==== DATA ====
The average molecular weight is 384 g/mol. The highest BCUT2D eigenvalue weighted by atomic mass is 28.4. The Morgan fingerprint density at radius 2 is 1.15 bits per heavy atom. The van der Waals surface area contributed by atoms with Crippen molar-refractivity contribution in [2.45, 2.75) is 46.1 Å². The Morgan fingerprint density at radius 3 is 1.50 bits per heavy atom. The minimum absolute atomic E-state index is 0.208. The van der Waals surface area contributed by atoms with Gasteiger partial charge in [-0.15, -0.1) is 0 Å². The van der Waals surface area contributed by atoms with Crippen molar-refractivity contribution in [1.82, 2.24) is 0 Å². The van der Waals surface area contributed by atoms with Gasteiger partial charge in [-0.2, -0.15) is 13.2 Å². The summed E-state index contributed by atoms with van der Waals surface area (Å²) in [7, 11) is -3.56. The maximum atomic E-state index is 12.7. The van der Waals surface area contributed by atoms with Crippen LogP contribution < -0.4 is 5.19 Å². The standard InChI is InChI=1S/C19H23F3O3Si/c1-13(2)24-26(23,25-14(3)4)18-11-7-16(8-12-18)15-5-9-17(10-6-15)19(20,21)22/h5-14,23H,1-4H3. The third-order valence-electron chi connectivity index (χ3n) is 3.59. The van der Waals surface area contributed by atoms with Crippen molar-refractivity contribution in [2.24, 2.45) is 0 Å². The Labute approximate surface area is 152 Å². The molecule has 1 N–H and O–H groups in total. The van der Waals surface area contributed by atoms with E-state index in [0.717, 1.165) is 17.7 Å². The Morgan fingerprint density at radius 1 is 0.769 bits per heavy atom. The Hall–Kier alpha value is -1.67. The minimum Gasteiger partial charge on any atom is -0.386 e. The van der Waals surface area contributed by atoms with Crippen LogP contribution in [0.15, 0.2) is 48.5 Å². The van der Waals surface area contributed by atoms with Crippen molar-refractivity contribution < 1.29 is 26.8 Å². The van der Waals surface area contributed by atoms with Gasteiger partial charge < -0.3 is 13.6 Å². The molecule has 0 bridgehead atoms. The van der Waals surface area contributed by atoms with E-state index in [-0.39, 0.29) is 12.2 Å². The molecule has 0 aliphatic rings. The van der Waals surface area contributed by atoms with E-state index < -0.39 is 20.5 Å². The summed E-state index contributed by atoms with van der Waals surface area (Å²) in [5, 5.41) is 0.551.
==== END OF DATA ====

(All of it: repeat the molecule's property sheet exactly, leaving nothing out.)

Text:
The average molecular weight is 384 g/mol. The highest BCUT2D eigenvalue weighted by atomic mass is 28.4. The Morgan fingerprint density at radius 2 is 1.15 bits per heavy atom. The van der Waals surface area contributed by atoms with Crippen molar-refractivity contribution in [2.45, 2.75) is 46.1 Å². The Morgan fingerprint density at radius 3 is 1.50 bits per heavy atom. The minimum absolute atomic E-state index is 0.208. The van der Waals surface area contributed by atoms with Gasteiger partial charge in [-0.15, -0.1) is 0 Å². The van der Waals surface area contributed by atoms with Crippen molar-refractivity contribution in [1.82, 2.24) is 0 Å². The van der Waals surface area contributed by atoms with Gasteiger partial charge in [-0.2, -0.15) is 13.2 Å². The summed E-state index contributed by atoms with van der Waals surface area (Å²) in [7, 11) is -3.56. The maximum atomic E-state index is 12.7. The van der Waals surface area contributed by atoms with Crippen LogP contribution < -0.4 is 5.19 Å². The standard InChI is InChI=1S/C19H23F3O3Si/c1-13(2)24-26(23,25-14(3)4)18-11-7-16(8-12-18)15-5-9-17(10-6-15)19(20,21)22/h5-14,23H,1-4H3. The third-order valence-electron chi connectivity index (χ3n) is 3.59. The van der Waals surface area contributed by atoms with Crippen molar-refractivity contribution in [2.24, 2.45) is 0 Å². The Labute approximate surface area is 152 Å². The molecule has 1 N–H and O–H groups in total. The van der Waals surface area contributed by atoms with E-state index in [0.717, 1.165) is 17.7 Å². The Morgan fingerprint density at radius 1 is 0.769 bits per heavy atom. The Hall–Kier alpha value is -1.67. The minimum Gasteiger partial charge on any atom is -0.386 e. The van der Waals surface area contributed by atoms with Crippen LogP contribution in [0.15, 0.2) is 48.5 Å². The van der Waals surface area contributed by atoms with Crippen molar-refractivity contribution < 1.29 is 26.8 Å². The van der Waals surface area contributed by atoms with Gasteiger partial charge < -0.3 is 13.6 Å². The molecule has 0 bridgehead atoms. The van der Waals surface area contributed by atoms with E-state index in [-0.39, 0.29) is 12.2 Å². The molecule has 0 aliphatic rings. The van der Waals surface area contributed by atoms with E-state index < -0.39 is 20.5 Å². The summed E-state index contributed by atoms with van der Waals surface area (Å²) in [5, 5.41) is 0.551.